According to Paul and David, the ground of righteousness is not our intrinsic sanctity (that which is within us). God does not receive us because we are good or sanctified.  Paul continues. 

…We say that faith was imputed to Abraham as righteousness. How then was it imputed to him? Was it before or after he had been circumcised? It was not after, but before he was circumcised.

That is why Paul says that it is not the who who “works” but the one who “trusts” whom God justifies. The instrument of our justification is not circumcision or faith made a reality by sanctification but only “trust” or “confidence” (the very thing that Trent has condemned) in Christ and in his finished work.

Sungenis has turned David and Paul upside down because he, like Rome, begins with bad assumptions. God has approved of one intrinsically, righteous man: the one mediator between God and man, the man Christ Jesus. That righteousness is sufficient for all who we receive the benefit of it by unearned favor alone, through trusting alone in Christ alone.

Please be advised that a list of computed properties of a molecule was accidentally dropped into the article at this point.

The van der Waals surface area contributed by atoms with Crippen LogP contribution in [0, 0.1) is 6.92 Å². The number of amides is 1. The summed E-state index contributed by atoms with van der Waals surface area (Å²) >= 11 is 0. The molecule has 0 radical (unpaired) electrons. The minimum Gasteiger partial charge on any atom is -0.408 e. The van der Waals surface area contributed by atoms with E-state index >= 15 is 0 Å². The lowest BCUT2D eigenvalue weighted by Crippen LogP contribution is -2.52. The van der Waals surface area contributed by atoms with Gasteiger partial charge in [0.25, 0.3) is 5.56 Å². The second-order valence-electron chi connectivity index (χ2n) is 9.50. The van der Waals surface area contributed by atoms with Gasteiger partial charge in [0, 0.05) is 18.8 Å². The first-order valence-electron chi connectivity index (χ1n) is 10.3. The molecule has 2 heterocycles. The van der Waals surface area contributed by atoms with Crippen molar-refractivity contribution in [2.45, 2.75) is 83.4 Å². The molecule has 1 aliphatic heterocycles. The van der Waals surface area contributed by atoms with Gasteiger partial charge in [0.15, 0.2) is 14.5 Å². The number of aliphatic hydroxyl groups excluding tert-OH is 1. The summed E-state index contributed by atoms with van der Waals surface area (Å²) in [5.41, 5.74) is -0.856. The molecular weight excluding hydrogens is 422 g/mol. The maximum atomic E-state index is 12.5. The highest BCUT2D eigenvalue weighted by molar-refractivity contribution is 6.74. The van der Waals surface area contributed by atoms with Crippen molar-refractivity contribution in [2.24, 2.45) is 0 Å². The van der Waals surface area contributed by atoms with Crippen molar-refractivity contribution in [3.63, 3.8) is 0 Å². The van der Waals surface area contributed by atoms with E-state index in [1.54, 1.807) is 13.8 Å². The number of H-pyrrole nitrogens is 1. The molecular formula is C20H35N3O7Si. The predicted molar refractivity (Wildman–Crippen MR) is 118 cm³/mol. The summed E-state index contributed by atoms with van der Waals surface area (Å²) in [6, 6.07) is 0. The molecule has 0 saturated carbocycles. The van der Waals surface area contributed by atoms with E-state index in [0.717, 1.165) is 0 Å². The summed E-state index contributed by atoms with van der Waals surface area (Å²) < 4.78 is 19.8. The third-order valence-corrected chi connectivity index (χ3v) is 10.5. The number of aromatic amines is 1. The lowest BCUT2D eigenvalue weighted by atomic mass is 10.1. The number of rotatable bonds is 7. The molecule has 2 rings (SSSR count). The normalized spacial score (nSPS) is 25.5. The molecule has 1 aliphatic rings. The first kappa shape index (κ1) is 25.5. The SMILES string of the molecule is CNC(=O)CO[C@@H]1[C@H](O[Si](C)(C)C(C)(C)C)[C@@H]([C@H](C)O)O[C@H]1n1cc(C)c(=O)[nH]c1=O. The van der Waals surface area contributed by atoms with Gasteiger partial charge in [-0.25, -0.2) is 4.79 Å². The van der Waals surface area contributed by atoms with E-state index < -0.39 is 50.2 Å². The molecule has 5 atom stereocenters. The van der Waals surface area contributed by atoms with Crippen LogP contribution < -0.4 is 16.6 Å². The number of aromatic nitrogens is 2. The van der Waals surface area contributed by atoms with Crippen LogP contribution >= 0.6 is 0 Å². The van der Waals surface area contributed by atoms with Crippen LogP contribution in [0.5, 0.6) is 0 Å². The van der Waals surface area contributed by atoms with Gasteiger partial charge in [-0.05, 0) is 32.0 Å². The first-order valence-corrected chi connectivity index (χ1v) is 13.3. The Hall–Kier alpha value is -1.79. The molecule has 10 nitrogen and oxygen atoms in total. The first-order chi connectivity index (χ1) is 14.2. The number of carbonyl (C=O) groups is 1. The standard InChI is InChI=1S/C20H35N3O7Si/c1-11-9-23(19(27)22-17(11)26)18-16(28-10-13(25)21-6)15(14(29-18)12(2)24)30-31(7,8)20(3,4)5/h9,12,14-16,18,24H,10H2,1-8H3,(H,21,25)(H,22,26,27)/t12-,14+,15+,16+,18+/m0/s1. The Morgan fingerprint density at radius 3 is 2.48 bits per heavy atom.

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  1. Thank you, Dr. Clark. 4:5 is just stunning, isn’t it? Even without comment, it looks like an anti-Roman polemic.

    To the one who does not work … his faith is credited as righteousness.

    God justifies the ungodly.

  2. Dr. Clark,

    Maybe you can help out in answering a question I have. Much is made in Reformed arguments against Rome that one of the reasons that Rome is wrong because Rome does not teach justification as a one time declarative act by God that once declared cannot be lost, as the discussion demonstrates. If a church does not teach justification as a once for all declarative act of God that cannot be lost is that church properly speaking a true church (I am thinking of the traditional reformed understanding of a true church, where the gospel is rightly preached and the sacraments rightly administrated)?